panic attacks to approximately once per month. The claimant testified that she did not go out to
eat, go to church, meet friends, have a boyfriend, and rarely met with family. She stated that her
family had not recommended mental health treatment. (R. 58-59).
The claimant testified that she did not cook, do household chores, or watch television.
Further, she said that she only watched, not cared for, her son. She stated that she rarely listened
to the radio. She testified that she drove infrequently for no longer than five to ten minutes. (R.
48-49). The claimant expressed that she shopped sometimes, but most of the time someone else
did the shopping. When she did shop, she sometimes had difficulty lifting objects and only
shopped by herself when she was not buying “a whole bunch of stuff.” (R. 49).
The claimant testified that she took Norco (a form of Lortab) twice per day, Celexa twice
per day, Neurontin three times per day, and Baclofen two times per day. She further stated each
medication made her sleepy, and she had been taking the medications since 2012. (R. 51-52).
The claimant stated that she takes naps every two hours each day, with each nap usually lasting
an hour. (R. 66).
A vocational expert, Melissa Neal, testified regarding the type and availability of jobs the
claimant was able to perform. Ms. Neal testified that the claimant’s past relevant work was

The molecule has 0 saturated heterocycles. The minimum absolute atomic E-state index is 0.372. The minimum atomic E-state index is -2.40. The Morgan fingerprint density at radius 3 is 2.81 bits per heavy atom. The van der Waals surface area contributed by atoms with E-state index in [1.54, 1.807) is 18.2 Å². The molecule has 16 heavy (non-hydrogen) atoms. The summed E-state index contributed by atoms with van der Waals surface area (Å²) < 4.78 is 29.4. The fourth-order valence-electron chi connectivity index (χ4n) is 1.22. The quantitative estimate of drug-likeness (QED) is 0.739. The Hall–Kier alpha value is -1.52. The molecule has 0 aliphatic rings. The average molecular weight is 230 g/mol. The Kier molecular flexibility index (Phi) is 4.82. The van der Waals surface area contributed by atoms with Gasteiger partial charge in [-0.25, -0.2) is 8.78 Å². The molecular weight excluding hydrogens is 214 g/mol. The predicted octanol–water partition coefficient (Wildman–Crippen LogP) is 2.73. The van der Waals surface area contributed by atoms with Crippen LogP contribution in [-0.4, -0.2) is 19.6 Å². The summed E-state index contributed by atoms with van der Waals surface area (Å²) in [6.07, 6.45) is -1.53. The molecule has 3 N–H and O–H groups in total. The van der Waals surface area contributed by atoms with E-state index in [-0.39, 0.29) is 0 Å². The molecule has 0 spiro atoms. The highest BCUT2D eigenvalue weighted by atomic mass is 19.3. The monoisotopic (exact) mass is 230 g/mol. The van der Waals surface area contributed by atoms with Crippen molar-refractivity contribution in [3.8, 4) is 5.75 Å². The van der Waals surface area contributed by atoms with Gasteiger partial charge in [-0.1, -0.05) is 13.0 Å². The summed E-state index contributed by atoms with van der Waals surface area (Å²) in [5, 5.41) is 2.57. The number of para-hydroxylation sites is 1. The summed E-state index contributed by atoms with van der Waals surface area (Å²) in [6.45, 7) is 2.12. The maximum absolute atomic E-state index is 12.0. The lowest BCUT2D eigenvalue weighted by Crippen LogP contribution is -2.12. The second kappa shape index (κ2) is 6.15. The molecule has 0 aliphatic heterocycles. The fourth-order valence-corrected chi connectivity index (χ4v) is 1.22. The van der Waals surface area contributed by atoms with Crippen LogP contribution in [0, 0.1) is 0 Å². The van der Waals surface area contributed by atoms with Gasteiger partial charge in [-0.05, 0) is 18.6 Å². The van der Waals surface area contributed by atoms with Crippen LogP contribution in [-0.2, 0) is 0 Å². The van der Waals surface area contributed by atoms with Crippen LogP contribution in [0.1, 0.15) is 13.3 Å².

stocker, classified as medium and unskilled, and cashier checker, classified as light and semiskilled. In the first hypothetical, the ALJ asked Ms. Neal to assume an individual of the same age
and educational background as the claimant, with the same work history, with the residual
functional capacity to perform a sedentary range of work. The hypothetical individual would be
able to lift and carry ten pounds occasionally, stand and walk for two hours, and sit for six hours,
with a sit-stand option on the half hour. The hypothetical individual would not be able to push or
pull with the bilateral upper extremities or climb, could occasionally reach overhead with the
bilateral upper extremities, could bend and twist at the waist occasionally, could handle
frequently, and could feel and finger without limitations. The hypothetical individual would need
work that only required occasional close interaction with coworkers or the public; that only
occasionally demanded close supervision; that required normal concentration, persistence, and
pace; that allowed work in two hour intervals for a cumulative eight hour day; and that required
constant appropriate responses to “customary work changes or stressors.” Ms. Neal testified that
the hypothetical individual could not perform the claimant’s past work, but could perform other
sedentary, unskilled work, such as table worker, with 300 jobs locally and 14,000 nationally;
surveillance system monitor, with 200 jobs locally and 17,000 jobs nationally; and document
preparer, with 300 jobs locally and 33,000 nationally. (R. 56-57, 60).
The ALJ then asked Ms. Neal to assume the limitations of the first hypothetical, with the
added restriction that the hypothetical individual could lift and carry only five pounds. Ms. Neal
stated that three of the jobs she identified would still be available, but the table worker would be
reduced by half. In the next hypothetical, the ALJ added the restriction of being able to handle
only occasionally rather than frequently, which Ms. Neal stated left only the surveillance system
monitor job available. (R. 60-61). The ALJ further asked Ms. Neal if the same jobs would be
available if the claimant needed two to three breaks of ten to fifteen minutes; Ms. Neal stated
those jobs would not be available.
Finally, the claimant’s attorney asked Ms. Neal to assume all of the previous